Improving links between environmental accounting and scenario-based cumulative impact assessment for better-informed biodiversity decisions.

Published online
24 Jul 2020
Content type
Journal article
Journal title
Journal of Applied Ecology

Mokany, K. & Harwood, T. D. & Ferrier, S.
Contact email(s)

Publication language
Australia & Western Australia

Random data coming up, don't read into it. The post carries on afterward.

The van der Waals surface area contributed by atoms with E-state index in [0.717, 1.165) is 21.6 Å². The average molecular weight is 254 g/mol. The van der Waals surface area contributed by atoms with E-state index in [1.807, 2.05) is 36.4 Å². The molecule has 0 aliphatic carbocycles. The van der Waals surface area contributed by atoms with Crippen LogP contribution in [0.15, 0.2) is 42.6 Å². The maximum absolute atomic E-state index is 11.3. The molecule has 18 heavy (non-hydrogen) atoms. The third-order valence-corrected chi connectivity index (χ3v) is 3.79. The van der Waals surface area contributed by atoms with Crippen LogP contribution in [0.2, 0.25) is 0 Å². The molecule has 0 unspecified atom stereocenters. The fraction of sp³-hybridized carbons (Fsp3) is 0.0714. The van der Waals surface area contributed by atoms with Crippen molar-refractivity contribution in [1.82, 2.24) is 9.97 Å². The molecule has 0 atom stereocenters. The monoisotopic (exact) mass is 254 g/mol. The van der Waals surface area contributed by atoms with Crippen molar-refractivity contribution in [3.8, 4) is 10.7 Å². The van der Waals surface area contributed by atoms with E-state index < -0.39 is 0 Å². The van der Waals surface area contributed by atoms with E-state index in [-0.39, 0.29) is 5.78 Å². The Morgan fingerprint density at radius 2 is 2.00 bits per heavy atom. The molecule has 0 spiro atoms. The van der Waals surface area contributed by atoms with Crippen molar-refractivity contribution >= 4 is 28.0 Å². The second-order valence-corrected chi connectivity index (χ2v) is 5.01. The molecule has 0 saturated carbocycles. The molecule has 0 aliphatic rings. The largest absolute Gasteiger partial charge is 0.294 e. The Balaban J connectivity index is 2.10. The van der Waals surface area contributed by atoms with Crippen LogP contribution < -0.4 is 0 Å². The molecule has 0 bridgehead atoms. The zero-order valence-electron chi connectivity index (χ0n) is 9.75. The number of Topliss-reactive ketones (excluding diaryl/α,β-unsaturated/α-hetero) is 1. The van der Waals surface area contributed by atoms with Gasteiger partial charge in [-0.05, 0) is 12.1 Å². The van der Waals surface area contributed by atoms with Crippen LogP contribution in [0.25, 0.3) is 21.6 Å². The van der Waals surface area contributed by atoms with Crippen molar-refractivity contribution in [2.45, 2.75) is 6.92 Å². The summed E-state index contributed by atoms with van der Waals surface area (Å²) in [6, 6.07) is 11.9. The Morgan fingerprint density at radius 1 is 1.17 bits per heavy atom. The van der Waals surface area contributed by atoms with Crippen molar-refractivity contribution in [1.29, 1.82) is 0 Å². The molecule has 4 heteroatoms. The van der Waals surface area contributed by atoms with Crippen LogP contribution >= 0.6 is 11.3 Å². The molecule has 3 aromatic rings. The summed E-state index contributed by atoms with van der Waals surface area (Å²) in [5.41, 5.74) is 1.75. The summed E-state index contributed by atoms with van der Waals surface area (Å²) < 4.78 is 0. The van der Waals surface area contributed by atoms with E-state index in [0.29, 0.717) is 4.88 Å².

Increasing attention is being given to understanding how intensifying human activities combine over space and time to influence persistence of biodiversity. Two types of biodiversity assessment in particular are attracting growing interest: one focused on understanding past-to-present change (environmental accounting) and another focused on understanding likely present-to-future changes under proposed scenarios of future actions (cumulative impact assessment of scenarios). Here we highlight the potential benefits of improving the links between environmental accounting and scenario-based cumulative impact assessment for biodiversity, using a case study for subterranean fauna in the Pilbara region of Australia. Using a flexible and comprehensive model-based analytical approach, we assessed expected change in biodiversity persistence given past development, and likely change to 2100 under a proposed development scenario for the region. Our assessment shows both the times (2005-2015) and places (Fortescue sub-region) where development activities are likely to have most strongly influenced long-term biodiversity persistence for subterranean fauna in the Pilbara region. Although mining development has often occurred in areas that have a high value for subterranean fauna diversity, our linked environmental accounting and cumulative impact assessment suggest relatively modest impacts on long-term persistence for this component of biodiversity. Synthesis and applications. Our study provides an effective demonstration of the capacity and potential benefits of better linking environmental accounting with scenario-based cumulative impact assessment. Improving the links between these two perspectives on biodiversity assessment will create benefits for both, providing a consistent basis for cumulative impact assessments and enhancing the usefulness of environmental accounting.

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